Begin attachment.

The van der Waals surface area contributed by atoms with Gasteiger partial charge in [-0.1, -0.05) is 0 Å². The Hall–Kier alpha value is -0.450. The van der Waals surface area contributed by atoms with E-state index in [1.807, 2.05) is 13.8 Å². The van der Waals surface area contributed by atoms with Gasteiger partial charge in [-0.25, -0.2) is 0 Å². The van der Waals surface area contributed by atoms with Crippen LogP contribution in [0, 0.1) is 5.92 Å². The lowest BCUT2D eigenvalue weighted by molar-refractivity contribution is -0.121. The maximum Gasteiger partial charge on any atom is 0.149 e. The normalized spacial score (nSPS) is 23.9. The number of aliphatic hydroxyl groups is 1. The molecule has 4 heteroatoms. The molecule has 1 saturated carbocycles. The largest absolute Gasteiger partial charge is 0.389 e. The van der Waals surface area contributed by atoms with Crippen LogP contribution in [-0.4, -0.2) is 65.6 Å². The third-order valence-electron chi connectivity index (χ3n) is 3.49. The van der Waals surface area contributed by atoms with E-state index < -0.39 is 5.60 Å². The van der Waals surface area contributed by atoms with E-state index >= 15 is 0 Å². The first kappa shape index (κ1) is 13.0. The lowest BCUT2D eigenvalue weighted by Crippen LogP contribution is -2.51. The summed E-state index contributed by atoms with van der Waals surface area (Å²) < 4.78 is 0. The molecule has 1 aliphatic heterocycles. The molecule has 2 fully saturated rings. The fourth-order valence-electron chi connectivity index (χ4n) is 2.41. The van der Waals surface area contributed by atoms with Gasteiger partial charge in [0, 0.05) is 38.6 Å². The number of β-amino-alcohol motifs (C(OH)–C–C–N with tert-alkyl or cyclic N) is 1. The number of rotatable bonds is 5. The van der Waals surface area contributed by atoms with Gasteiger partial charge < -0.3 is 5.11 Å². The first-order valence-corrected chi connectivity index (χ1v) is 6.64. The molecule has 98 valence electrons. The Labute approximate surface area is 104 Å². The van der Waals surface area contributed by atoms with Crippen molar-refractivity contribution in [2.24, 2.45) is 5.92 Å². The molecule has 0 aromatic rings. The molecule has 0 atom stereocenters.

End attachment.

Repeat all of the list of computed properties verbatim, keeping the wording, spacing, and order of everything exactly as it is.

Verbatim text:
The van der Waals surface area contributed by atoms with Gasteiger partial charge in [-0.1, -0.05) is 0 Å². The Hall–Kier alpha value is -0.450. The van der Waals surface area contributed by atoms with E-state index in [1.807, 2.05) is 13.8 Å². The van der Waals surface area contributed by atoms with Gasteiger partial charge in [-0.25, -0.2) is 0 Å². The van der Waals surface area contributed by atoms with Crippen LogP contribution in [0, 0.1) is 5.92 Å². The lowest BCUT2D eigenvalue weighted by molar-refractivity contribution is -0.121. The maximum Gasteiger partial charge on any atom is 0.149 e. The normalized spacial score (nSPS) is 23.9. The number of aliphatic hydroxyl groups is 1. The molecule has 4 heteroatoms. The molecule has 1 saturated carbocycles. The largest absolute Gasteiger partial charge is 0.389 e. The van der Waals surface area contributed by atoms with Crippen LogP contribution in [-0.4, -0.2) is 65.6 Å². The third-order valence-electron chi connectivity index (χ3n) is 3.49. The van der Waals surface area contributed by atoms with E-state index < -0.39 is 5.60 Å². The van der Waals surface area contributed by atoms with E-state index >= 15 is 0 Å². The first kappa shape index (κ1) is 13.0. The lowest BCUT2D eigenvalue weighted by Crippen LogP contribution is -2.51. The summed E-state index contributed by atoms with van der Waals surface area (Å²) < 4.78 is 0. The molecule has 1 aliphatic heterocycles. The molecule has 2 fully saturated rings. The fourth-order valence-electron chi connectivity index (χ4n) is 2.41. The van der Waals surface area contributed by atoms with Gasteiger partial charge in [0, 0.05) is 38.6 Å². The number of β-amino-alcohol motifs (C(OH)–C–C–N with tert-alkyl or cyclic N) is 1. The number of rotatable bonds is 5. The van der Waals surface area contributed by atoms with Gasteiger partial charge < -0.3 is 5.11 Å². The first-order valence-corrected chi connectivity index (χ1v) is 6.64. The molecule has 98 valence electrons. The Labute approximate surface area is 104 Å². The van der Waals surface area contributed by atoms with Crippen molar-refractivity contribution in [2.24, 2.45) is 5.92 Å². The molecule has 0 aromatic rings. The molecule has 0 atom stereocenters.